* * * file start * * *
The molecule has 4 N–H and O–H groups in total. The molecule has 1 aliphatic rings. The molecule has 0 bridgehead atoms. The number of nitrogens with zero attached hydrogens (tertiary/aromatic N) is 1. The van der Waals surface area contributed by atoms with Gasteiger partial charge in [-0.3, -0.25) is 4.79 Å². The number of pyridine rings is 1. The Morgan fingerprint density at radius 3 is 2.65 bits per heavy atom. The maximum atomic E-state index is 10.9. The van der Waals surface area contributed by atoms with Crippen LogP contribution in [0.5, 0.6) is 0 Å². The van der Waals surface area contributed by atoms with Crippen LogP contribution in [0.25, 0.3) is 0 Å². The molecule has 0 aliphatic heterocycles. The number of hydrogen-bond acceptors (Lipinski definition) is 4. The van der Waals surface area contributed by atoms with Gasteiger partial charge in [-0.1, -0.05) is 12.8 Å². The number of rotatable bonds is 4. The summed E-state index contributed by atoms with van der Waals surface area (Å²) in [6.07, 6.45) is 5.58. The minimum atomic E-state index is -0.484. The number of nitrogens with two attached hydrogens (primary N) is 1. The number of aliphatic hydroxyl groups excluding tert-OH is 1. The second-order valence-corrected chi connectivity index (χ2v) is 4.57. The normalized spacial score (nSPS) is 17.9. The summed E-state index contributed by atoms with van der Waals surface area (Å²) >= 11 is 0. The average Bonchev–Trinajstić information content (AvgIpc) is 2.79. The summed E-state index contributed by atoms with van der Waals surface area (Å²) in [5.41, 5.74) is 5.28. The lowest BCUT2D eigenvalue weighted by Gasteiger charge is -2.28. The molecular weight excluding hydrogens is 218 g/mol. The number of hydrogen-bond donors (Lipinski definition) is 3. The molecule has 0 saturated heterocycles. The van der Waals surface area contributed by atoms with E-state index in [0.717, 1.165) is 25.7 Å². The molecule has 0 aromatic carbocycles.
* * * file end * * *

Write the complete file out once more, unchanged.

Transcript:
The molecule has 4 N–H and O–H groups in total. The molecule has 1 aliphatic rings. The molecule has 0 bridgehead atoms. The number of nitrogens with zero attached hydrogens (tertiary/aromatic N) is 1. The van der Waals surface area contributed by atoms with Gasteiger partial charge in [-0.3, -0.25) is 4.79 Å². The number of pyridine rings is 1. The Morgan fingerprint density at radius 3 is 2.65 bits per heavy atom. The maximum atomic E-state index is 10.9. The van der Waals surface area contributed by atoms with Crippen LogP contribution in [0.5, 0.6) is 0 Å². The van der Waals surface area contributed by atoms with Crippen LogP contribution in [0.25, 0.3) is 0 Å². The molecule has 0 aliphatic heterocycles. The number of hydrogen-bond acceptors (Lipinski definition) is 4. The van der Waals surface area contributed by atoms with Gasteiger partial charge in [-0.1, -0.05) is 12.8 Å². The number of rotatable bonds is 4. The summed E-state index contributed by atoms with van der Waals surface area (Å²) in [6.07, 6.45) is 5.58. The minimum atomic E-state index is -0.484. The number of nitrogens with two attached hydrogens (primary N) is 1. The number of aliphatic hydroxyl groups excluding tert-OH is 1. The second-order valence-corrected chi connectivity index (χ2v) is 4.57. The normalized spacial score (nSPS) is 17.9. The summed E-state index contributed by atoms with van der Waals surface area (Å²) >= 11 is 0. The average Bonchev–Trinajstić information content (AvgIpc) is 2.79. The summed E-state index contributed by atoms with van der Waals surface area (Å²) in [5.41, 5.74) is 5.28. The lowest BCUT2D eigenvalue weighted by Gasteiger charge is -2.28. The molecular weight excluding hydrogens is 218 g/mol. The number of hydrogen-bond donors (Lipinski definition) is 3. The molecule has 0 saturated heterocycles. The van der Waals surface area contributed by atoms with E-state index in [0.717, 1.165) is 25.7 Å². The molecule has 0 aromatic carbocycles.